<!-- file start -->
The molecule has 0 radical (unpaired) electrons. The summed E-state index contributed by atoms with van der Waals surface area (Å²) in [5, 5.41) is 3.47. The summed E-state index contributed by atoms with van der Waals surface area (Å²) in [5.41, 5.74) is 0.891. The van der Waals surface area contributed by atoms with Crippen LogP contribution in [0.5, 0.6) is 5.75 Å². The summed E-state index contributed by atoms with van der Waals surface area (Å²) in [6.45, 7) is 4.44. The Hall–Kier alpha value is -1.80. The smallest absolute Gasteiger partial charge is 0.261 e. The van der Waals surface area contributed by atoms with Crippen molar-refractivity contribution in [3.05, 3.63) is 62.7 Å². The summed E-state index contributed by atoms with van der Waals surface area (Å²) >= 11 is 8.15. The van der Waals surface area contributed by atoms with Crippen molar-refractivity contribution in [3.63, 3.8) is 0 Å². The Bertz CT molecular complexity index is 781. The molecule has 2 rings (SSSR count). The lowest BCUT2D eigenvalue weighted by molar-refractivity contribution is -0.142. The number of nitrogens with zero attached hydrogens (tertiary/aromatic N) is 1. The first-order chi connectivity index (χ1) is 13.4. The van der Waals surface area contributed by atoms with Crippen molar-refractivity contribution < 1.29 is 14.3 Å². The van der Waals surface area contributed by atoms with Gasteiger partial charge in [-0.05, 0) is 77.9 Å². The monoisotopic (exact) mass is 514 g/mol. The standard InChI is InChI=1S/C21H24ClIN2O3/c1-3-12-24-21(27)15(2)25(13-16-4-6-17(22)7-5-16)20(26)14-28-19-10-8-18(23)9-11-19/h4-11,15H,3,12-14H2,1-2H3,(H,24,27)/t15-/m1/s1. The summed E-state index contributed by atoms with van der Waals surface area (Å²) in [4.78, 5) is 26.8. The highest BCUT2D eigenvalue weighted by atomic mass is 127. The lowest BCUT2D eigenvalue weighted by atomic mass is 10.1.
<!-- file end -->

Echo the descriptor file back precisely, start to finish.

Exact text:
The molecule has 0 radical (unpaired) electrons. The summed E-state index contributed by atoms with van der Waals surface area (Å²) in [5, 5.41) is 3.47. The summed E-state index contributed by atoms with van der Waals surface area (Å²) in [5.41, 5.74) is 0.891. The van der Waals surface area contributed by atoms with Crippen LogP contribution in [0.5, 0.6) is 5.75 Å². The summed E-state index contributed by atoms with van der Waals surface area (Å²) in [6.45, 7) is 4.44. The Hall–Kier alpha value is -1.80. The smallest absolute Gasteiger partial charge is 0.261 e. The van der Waals surface area contributed by atoms with Crippen molar-refractivity contribution in [3.05, 3.63) is 62.7 Å². The summed E-state index contributed by atoms with van der Waals surface area (Å²) >= 11 is 8.15. The van der Waals surface area contributed by atoms with Crippen molar-refractivity contribution in [3.63, 3.8) is 0 Å². The Bertz CT molecular complexity index is 781. The molecule has 2 rings (SSSR count). The lowest BCUT2D eigenvalue weighted by molar-refractivity contribution is -0.142. The number of nitrogens with zero attached hydrogens (tertiary/aromatic N) is 1. The first-order chi connectivity index (χ1) is 13.4. The van der Waals surface area contributed by atoms with Crippen molar-refractivity contribution < 1.29 is 14.3 Å². The van der Waals surface area contributed by atoms with Gasteiger partial charge in [-0.05, 0) is 77.9 Å². The monoisotopic (exact) mass is 514 g/mol. The standard InChI is InChI=1S/C21H24ClIN2O3/c1-3-12-24-21(27)15(2)25(13-16-4-6-17(22)7-5-16)20(26)14-28-19-10-8-18(23)9-11-19/h4-11,15H,3,12-14H2,1-2H3,(H,24,27)/t15-/m1/s1. The summed E-state index contributed by atoms with van der Waals surface area (Å²) in [4.78, 5) is 26.8. The highest BCUT2D eigenvalue weighted by atomic mass is 127. The lowest BCUT2D eigenvalue weighted by atomic mass is 10.1.